Peter was an apostle of Jesus. Peter is one of the most passionate, impetuous, and volatile characters in the Bible. As such, he was simultaneously capable of great triumph and enormous failure. Peter’s boundless enthusiasm was exceeded only by his love for his Master, Jesus.
Peter’s original name was Simon. However, Jesus liked to call him Cephas, an Aramaic word meaning “rock” or “stone,” which translated into Greek as “Peter.” During the course of Jesus’ ministry, Peter emerged as the natural leader among the disciples.
However, standing a head above the other disciples simply meant that Peter had further to fall—and he did. Immediately after his famous confession—which Jesus revealed was a result of divine enlightenment (see Matthew 16:17)—Peter proved equally adept at getting things wrong, contradicting Jesus’ prediction of His own death (Matthew 16:22).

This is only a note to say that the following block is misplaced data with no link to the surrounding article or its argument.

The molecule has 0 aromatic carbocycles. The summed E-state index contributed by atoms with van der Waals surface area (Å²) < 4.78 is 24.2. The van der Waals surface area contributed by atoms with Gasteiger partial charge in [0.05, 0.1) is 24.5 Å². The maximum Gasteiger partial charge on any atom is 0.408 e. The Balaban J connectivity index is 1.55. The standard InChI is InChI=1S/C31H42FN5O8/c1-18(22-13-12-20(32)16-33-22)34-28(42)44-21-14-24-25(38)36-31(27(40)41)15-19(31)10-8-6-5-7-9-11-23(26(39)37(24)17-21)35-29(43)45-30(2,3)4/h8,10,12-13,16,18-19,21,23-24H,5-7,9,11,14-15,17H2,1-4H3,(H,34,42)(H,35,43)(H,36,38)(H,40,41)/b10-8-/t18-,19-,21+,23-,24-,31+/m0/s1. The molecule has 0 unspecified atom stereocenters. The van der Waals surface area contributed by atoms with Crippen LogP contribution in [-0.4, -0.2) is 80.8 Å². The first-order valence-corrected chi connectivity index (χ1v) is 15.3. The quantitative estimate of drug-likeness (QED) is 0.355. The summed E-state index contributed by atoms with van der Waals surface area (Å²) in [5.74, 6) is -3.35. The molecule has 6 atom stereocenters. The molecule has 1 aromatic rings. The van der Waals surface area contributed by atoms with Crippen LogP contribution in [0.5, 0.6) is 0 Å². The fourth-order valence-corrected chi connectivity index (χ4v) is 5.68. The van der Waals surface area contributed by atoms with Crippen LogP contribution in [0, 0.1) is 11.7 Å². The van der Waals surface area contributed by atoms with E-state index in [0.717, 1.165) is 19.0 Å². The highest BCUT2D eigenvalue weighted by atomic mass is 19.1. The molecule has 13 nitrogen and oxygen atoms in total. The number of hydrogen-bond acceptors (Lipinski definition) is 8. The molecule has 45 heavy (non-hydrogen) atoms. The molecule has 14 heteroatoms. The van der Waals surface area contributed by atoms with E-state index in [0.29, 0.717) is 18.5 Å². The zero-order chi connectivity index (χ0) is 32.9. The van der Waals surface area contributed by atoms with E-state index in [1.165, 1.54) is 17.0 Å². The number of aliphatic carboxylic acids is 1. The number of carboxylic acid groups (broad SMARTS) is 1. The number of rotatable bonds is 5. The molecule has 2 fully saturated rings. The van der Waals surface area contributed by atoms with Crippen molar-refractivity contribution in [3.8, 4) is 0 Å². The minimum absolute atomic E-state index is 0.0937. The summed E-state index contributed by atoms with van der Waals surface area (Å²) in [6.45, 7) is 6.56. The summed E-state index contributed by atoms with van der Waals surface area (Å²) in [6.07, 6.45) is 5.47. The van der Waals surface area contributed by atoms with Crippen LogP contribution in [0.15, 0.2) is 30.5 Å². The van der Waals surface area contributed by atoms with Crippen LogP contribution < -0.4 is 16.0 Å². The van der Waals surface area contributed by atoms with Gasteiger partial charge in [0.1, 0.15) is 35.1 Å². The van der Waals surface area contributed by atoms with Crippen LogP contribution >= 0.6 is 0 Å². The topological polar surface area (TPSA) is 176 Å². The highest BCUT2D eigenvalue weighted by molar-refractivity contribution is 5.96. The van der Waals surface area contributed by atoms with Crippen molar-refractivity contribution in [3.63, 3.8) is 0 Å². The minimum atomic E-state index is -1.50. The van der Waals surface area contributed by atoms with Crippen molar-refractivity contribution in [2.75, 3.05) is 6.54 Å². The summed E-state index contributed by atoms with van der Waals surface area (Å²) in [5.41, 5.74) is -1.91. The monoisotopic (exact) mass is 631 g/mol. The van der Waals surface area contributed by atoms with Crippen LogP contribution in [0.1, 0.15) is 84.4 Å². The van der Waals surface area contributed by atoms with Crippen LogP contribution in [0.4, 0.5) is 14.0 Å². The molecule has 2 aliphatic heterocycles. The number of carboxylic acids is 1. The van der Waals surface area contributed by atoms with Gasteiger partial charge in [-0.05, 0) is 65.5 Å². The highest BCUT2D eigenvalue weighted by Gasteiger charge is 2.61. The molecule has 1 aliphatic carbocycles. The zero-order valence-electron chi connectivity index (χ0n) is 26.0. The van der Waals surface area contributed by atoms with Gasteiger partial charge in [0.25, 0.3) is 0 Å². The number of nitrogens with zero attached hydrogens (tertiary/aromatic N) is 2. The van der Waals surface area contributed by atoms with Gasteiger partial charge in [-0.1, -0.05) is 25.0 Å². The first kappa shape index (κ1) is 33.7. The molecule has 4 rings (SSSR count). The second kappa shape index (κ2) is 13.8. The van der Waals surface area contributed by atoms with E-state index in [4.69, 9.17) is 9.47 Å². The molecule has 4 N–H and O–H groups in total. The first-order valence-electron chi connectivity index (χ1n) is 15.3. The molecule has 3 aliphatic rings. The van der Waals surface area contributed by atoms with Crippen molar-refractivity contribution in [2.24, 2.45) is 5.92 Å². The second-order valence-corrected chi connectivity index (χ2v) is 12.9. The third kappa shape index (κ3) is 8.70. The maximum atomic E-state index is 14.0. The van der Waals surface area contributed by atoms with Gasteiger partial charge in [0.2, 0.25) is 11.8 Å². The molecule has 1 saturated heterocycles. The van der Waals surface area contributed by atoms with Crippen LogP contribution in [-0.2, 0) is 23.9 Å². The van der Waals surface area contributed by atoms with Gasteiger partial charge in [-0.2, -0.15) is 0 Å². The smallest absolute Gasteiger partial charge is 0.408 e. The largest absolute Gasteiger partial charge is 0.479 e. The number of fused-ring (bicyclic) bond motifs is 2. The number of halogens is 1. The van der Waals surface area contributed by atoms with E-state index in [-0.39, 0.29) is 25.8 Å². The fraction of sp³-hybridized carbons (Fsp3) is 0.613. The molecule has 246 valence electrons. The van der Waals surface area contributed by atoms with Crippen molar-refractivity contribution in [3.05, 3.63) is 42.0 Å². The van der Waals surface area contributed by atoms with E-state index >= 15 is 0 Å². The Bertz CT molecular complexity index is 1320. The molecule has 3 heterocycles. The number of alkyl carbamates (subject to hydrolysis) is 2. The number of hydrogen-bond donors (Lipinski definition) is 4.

Later, Peter confidently swore that he would stand with Jesus to the bitter end—that he would die with Jesus, if the need arose. Not for the first time, though, Peter had misunderstood the fundamental nature of Jesus’ ministry. When guards came to arrest Jesus, Peter reached for his sword and attacked the servant of the high priest. Peter believed the time had come to fight, not realizing that Jesus’ mission was to lay down His life. Most famously, Peter wound up disowning his Master three times, much to his own dismay.
Despite all of this, Jesus never gave up on Peter. According to Mark’s Gospel, the angel at the tomb mentioned Peter by name when he told the women to share the news of Jesus’ resurrection. Also, John recorded a particularly touching postresurrection scene in which Jesus restored Peter, entrusting to him the vital task of shepherding the early church.
According to tradition, Peter was crucified for his faith. Some interpreters read Jesus’ statement in John 21:18 (“When you are old you will stretch out your hands, and someone else will dress you and lead you where you do not want to go”) as a prediction of his martyrdom. Legend has it that Peter requested to be crucified upside down because he did not consider himself worthy of being killed in the same manner as Jesus.